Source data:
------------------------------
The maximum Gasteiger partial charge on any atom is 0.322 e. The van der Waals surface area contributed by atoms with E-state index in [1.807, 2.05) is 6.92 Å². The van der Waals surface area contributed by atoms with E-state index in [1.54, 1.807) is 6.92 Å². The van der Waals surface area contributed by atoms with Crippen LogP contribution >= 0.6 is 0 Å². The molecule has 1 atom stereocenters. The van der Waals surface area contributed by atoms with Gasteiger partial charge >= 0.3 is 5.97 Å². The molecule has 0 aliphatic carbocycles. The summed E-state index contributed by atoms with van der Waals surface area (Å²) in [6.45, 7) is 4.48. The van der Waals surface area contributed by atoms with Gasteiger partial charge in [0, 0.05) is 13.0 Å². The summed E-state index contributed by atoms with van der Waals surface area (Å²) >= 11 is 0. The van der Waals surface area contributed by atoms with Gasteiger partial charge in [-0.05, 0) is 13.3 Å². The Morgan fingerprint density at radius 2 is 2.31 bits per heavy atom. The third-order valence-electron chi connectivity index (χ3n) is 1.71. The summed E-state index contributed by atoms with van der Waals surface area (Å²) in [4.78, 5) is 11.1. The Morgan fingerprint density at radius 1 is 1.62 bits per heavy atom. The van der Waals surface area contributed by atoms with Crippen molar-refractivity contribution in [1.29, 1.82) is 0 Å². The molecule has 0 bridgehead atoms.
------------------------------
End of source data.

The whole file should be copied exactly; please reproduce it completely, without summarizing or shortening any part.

The maximum Gasteiger partial charge on any atom is 0.322 e. The van der Waals surface area contributed by atoms with E-state index in [1.807, 2.05) is 6.92 Å². The van der Waals surface area contributed by atoms with E-state index in [1.54, 1.807) is 6.92 Å². The van der Waals surface area contributed by atoms with Crippen LogP contribution >= 0.6 is 0 Å². The molecule has 1 atom stereocenters. The van der Waals surface area contributed by atoms with Gasteiger partial charge >= 0.3 is 5.97 Å². The molecule has 0 aliphatic carbocycles. The summed E-state index contributed by atoms with van der Waals surface area (Å²) in [6.45, 7) is 4.48. The van der Waals surface area contributed by atoms with Gasteiger partial charge in [0, 0.05) is 13.0 Å². The summed E-state index contributed by atoms with van der Waals surface area (Å²) >= 11 is 0. The van der Waals surface area contributed by atoms with Gasteiger partial charge in [-0.05, 0) is 13.3 Å². The Morgan fingerprint density at radius 2 is 2.31 bits per heavy atom. The third-order valence-electron chi connectivity index (χ3n) is 1.71. The summed E-state index contributed by atoms with van der Waals surface area (Å²) in [4.78, 5) is 11.1. The Morgan fingerprint density at radius 1 is 1.62 bits per heavy atom. The van der Waals surface area contributed by atoms with Crippen molar-refractivity contribution in [1.29, 1.82) is 0 Å². The molecule has 0 bridgehead atoms.